Bangladesh opposition leader Khaleda Zia has received a short reprieve after a court postponed its decision on whether to halt her embezzlement trial that could see her imprisoned for life if found guilty.
The High Court in Dhaka had been expected to rule on Sunday over whether the trial should proceed in a separate court, but it said it would announce its decision on Wednesday.
"We expected an order today. But the court heard arguments of both sides and has now set Wednesday for an order," deputy attorney general Mohammad Salim told AFP news agency.
The former two-time prime minister lodged a last-minute legal bid to try to stop the trial which had been scheduled to start on Monday, after she was indicted on charges of embezzling more than $650,000.
Zia's lawyers have called the charges politically motivated, aimed at keeping her out of politics and destroying her Bangladesh Nationalist Party (BNP), which has vowed to topple the government of arch rival Prime Minister Sheikh Hasina.
They argue Zia has been charged unlawfully and are seeking a court order to stop the trial, which was set to start on Monday in a special anti-corruption court in the capital, Dhaka.
Prosecutors, however, said that Zia and three of her co-accused siphoned off 31.5m taka (about $400,000) from a charitable trust named after her late husband Ziaur Rahman - a former president who was assassinated in 1981.
After a hearing in the High Court last week, Attorney General Mahbubey Alam rejected the defence's claims of political motivation, saying they were tactics to buy time.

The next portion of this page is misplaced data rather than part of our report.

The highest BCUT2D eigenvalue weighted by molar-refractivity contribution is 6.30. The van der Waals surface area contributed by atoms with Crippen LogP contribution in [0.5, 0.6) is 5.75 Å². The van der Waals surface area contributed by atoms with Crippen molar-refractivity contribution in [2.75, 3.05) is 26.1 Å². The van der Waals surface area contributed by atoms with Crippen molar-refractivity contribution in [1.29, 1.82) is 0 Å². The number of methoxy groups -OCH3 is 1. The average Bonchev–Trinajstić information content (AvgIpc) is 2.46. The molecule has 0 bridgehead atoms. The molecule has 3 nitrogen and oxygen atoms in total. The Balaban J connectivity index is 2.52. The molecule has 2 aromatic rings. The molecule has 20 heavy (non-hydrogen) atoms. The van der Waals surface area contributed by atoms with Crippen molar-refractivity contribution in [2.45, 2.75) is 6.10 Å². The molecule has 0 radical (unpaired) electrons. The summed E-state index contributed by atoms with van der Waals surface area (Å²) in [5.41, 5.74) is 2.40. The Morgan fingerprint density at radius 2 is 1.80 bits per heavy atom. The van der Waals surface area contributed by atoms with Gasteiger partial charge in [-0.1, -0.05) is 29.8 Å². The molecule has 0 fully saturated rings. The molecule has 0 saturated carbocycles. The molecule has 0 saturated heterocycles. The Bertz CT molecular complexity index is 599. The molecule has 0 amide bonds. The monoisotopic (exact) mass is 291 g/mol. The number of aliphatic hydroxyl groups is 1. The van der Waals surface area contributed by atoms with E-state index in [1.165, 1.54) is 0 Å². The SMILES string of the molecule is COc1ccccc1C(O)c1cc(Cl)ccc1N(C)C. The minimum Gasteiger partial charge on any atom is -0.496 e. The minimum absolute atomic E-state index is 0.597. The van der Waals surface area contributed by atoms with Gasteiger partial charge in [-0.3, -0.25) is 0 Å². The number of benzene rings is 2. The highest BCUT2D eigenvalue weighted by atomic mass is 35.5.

"The charges were framed lawfully and transparently," Alam told AFP, adding that a separate high court judges' panel has already ruled that there was a prima facie case against Zia.
Zia is also accused of leading a group of five people, including her eldest son Tarique Rahman, who now is in London, in embezzling 21.5m taka (app $277,000) - funds which were meant to go to an orphanage set up in memory of her late husband.
The charges date back to her last term as prime minister from 2001 to 2006.
Zia was indicted just weeks after Hasina was re-elected in a January 5 general election which the centre-right BNP and its 18 allies boycotted and denounced as a farce.
Police detained thousands of opposition officials and supporters and charged many more during and after the election, which was the bloodiest in the country's short history.
Her party has threatened to hold nationwide protests if the court goes ahead with the trial.
Zia spent nearly two years behind bars in 2007-08 when both Zia and Hasina were detained by a military-backed government as part of a crackdown on corruption.
Both women were eventually freed without charge.